7 Commonly Asked Questions About COVID-19
1) Why should we care?
COVID-19 is a pandemic with no current vaccines and drugs.
2) Why social distancing?
Because one can be asymptomatic and still spread the disease. At least, one out of four patients have been reported to be asymptomatic (some studies suggest 50 percent). It is predicted that without proper prevention measures, more than 50 percent of the world population will be affected with COVID-19.
3) How is social distancing helping?
COVID-19 has been spreading exponentially and social distancing is an essential way to slow down the spread of COVID-19 by reaching a plateau.The main goal of ‘Flattening the curve’ by social distancing means to reduce the number of people who are sick at one time. High number of COVID-19 cases all at once could be overwhelming and can put pressure on health care systems and resources.
4) Social distancing cannot last forever, what after that?
There are so many clinical trials and research undergoing to find vaccines and drugs for COVID-19. Social distancing is not only helping to slow down the spread but also helping us buy more time to develop drugs and vaccines against COVID-19.
5) Why is this a scary situation?
Currently, since there are no effective drugs, critically ill patients need respirators. Given the fact that there are about 87,000 respirators in USA, no country (developed or developing) including USA is prepared to have 50 percent of its population on respirators.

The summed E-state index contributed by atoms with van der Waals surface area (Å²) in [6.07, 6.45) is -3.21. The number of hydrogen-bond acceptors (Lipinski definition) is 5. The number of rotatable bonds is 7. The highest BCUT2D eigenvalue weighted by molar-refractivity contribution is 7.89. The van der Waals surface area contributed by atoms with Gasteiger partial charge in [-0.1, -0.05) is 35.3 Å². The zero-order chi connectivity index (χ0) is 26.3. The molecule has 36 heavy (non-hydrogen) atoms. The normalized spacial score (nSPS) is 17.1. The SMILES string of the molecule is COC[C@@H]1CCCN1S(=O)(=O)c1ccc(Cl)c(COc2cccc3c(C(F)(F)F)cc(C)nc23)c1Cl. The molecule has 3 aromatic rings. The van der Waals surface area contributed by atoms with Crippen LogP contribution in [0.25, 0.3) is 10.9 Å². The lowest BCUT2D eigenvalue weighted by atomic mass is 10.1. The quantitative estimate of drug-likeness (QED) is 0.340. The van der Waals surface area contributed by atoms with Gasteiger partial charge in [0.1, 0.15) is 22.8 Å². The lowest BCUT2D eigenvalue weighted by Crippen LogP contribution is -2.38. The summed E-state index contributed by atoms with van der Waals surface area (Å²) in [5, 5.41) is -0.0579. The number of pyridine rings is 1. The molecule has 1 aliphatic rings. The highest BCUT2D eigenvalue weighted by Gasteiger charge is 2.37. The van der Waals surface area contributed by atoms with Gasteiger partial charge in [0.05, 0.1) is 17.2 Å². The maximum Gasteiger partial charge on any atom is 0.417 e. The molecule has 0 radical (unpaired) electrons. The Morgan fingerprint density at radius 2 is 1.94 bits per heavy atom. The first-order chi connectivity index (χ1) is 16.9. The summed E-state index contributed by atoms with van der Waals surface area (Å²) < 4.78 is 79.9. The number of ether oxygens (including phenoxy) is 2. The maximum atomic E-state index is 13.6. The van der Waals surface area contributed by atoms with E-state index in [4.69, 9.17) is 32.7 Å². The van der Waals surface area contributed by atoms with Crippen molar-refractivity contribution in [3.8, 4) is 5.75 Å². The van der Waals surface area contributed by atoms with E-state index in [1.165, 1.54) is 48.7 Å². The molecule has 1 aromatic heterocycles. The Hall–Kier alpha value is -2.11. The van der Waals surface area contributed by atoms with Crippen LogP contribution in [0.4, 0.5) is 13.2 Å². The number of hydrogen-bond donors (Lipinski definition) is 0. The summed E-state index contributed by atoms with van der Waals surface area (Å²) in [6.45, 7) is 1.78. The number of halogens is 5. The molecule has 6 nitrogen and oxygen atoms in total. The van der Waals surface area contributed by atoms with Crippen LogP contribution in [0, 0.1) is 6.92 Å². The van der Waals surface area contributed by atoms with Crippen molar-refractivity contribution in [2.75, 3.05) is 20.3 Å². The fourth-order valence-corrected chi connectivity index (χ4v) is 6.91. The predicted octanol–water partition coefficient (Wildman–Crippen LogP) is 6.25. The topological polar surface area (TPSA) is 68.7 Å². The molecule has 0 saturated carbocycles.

6) Why is it taking so long to make vaccine or drugs?
Taking a new drug or vaccine from initial trials through to the clinic stage is an incredibly long process. Therefore, researchers are working to identify drugs and vaccines that are already in use that might help tackle SARS-CoV-2.
7) Who is more vulnerable?
Although, severe illness can occur in otherwise healthy individuals of any age, but it predominantly occurs in adults with advanced age or underlying medical comorbidities.
About the Author
Manpreet Semwal is a student in the Molecular Immunology & Microbiology discipline of the Integrated Biomedical Sciences program. Her research focuses on addressing the physiological functions of Reactive oxygen species (ROS) in stromal cells in the young, steady state thymus. She is working in Dr. Ann Griffith’s lab that focuses on identifying the causes and consequences of age-associated thymic stromal dysfunction. Their ultimate goal is to develop novel approaches to extend the health span during aging. Read more about her work in the article, “Manpreet Semwal: Having a Ph.D. Will Help Me Train Future Scientists.”
The “Beyond The Bench” series features articles written by students and postdoctoral fellows at the Graduate School of Biomedical Sciences at The University of Texas Health Science Center San Antonio.